Creating a Culture of Collaboration
By Brody Irvine
The organic movement is one based on the concept of collaboration. At a basic level, it is an agreement between nature and farmers to work together towards common goals of mutual benefit—nature provides nourishing food, while farmers work within the boundaries nature provides to nurture the growth of that food. This is an arrangement that is in constant fluidity, and one where creativity and communication are essential for long-term success. With that in mind, it is important to understand how valuable collaboration is to every scope of the organic movement, or dare I say ‘industry,’ that now exists.
Fundamentally, collaboration is at the heart of everything. It is the foundation of community, allows us to interconnect, and provides the network for how great ideas spread. As the Farmers’ Market provides a space for growers and artisans to sell their products, local eaters come to know and trust where their food comes from. Eaters take that knowledge to their neighbourhood grocers and the demand for local, organically-grown produce and products expands beyond the market tent.
Now we are at the stage where organically-grown produce is available at nearly every supermarket in North America, and the market for organics is growing worldwide. Setting aside the realities (or unrealities) of large-scale economics associated with conventional business models…we need to recognize this as a win! Everyone should be able to have access to food grown with the utmost care for ourselves and the planet, and we are closer to that goal now than ever before.
From the start, Annie Moss and Randy Hooper knew how important working together was going to be when launching Discovery Organics. Upon witnessing the tragic returns many local organic growers were getting within the local wholesale markets in BC, and the limits many growers faced to accessing those markets, they knew that something had to be done.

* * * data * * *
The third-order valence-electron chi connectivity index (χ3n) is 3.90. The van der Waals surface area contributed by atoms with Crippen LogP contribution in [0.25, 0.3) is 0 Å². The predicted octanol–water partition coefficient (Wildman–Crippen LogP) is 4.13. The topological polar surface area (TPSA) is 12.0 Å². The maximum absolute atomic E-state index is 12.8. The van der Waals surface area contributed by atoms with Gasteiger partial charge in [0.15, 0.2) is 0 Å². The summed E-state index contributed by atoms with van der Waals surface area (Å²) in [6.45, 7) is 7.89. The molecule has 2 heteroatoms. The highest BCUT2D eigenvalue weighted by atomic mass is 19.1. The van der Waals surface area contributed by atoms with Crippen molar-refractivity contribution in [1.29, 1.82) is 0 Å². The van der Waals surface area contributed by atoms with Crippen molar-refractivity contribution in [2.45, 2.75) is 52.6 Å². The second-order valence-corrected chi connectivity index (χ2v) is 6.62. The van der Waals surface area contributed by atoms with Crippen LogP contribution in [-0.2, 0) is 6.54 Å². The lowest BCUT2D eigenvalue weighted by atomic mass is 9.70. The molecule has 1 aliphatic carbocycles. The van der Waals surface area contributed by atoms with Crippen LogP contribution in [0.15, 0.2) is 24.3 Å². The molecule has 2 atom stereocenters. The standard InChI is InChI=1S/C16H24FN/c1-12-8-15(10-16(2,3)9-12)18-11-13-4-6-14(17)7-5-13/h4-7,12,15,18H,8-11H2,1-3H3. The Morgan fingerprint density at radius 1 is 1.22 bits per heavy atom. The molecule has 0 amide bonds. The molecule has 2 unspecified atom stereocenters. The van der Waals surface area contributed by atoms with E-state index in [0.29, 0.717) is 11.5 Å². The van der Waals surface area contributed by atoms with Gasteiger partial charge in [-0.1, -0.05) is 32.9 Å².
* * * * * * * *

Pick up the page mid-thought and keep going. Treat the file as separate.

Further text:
It all began back in 1998, when Annie and Randy found a small network of organic pioneers in British Columbia who could provide the volume needed for the wholesale market and were willing to learn and invest in standards around product grading, packaging, labeling, and branding. They then connected those growers with small, independent retailers, buying groups, and health food stores from Tofino, the Gulf Islands, the Fraser Valley, and all the way to the Prairies. It certainly took time and enormous effort, but it was all based on love, community, and working together for a greater purpose—from early morning drives out to Cawston to help Trevor and Debbie at Sundance Farm pack apples for last minute orders, to brainstorming with Bruce at Across The Creek on branding strategy for Sieglinde potatoes, to working with Choices Markets on marketing tools to raise consumer awareness around where their food is coming from and how it is produced.
From those early days of working with local growers to establish a wholesale market for BC-grown organic produce, Discovery Organics has looked beyond the borders of BC to find year-round sources of organic produce that are grown ethically and with integrity. Collaboration has been key to securing a consistent source of Fair Trade organic bananas, ginger, turmeric, and avocados, among many other produce items—and proving that eaters in Western Canada not only wanted access to all this deliciously-grown and harvested food but were craving it! Open and honest communication was the key to unlocking it.
Working collectively is essential for progressing our mission of a future where we all eat organically, especially when adversity arises and times become challenging. We lean on each other for support, advice, and guidance. We help each other overcome what can feel like insurmountable obstacles. In 2007 one of our dearest friends and colleagues, Esteban Martinez, was met with such a problem and the collective action of our community helped get him through it. After working with Esteban for 17 years, he was Discovery Organic’s most important California strawberry grower.